This is all well in theory but what does it mean in practice?
Stop pretending to be omniscience and omnipotent and discover the knowledge with them. Be a good leader - just lead, don’t pretend to be the ultimate power. Engage them in workshops where you are the facilitator rather than God. Don’t be afraid to ask if you don’t know something, let them help you understand.
Show them why this thing is interesting in the proverbial real world. How does it apply in their terms, not in yours. What does it mean to know Excel? Finding job? They don’t care about that yet. In few years, maybe, but not now. Maybe they care about calculating their GPA. Show them that with Excel, not how to manage a library! And if someone knows something more which is interesting - ask them to go in front and show the rest. Don’t tell them to keep quiet all the time, let them talk what is interesting to them.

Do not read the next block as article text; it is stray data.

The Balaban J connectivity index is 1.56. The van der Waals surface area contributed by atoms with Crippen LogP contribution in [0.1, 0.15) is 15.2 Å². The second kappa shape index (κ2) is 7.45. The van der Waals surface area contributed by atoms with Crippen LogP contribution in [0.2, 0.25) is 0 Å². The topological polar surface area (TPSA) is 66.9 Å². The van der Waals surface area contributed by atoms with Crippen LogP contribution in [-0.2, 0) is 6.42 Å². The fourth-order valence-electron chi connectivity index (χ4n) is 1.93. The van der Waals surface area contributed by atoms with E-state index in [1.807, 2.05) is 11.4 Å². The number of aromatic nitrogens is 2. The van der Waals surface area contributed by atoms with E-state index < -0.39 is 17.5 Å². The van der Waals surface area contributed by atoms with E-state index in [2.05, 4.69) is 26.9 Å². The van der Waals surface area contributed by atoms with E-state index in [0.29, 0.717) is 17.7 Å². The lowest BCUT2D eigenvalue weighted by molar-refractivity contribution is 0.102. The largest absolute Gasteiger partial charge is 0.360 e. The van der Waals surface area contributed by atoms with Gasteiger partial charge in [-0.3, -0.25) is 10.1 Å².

It is a monstrosity what I am seeing in the Scottish schools - start the day with one and a half hour of studying, no break. And then 10 minutes of break before another 1.5 hours!?!!? When is the social interaction happening? When are they talking about the things they care about?
The times I’ve seen pupils engaged is when they are allowed to speak between each other and it is something that they care about.
Workshops should be the standard, not the exception. Workshop which emphasises on participation, allows speaking and if you show them why this is interesting to them - they would discuss how to do it, play with it and it will bring the child out of them.
Participation, discovery, curiosity - things that mostly miss in schools today.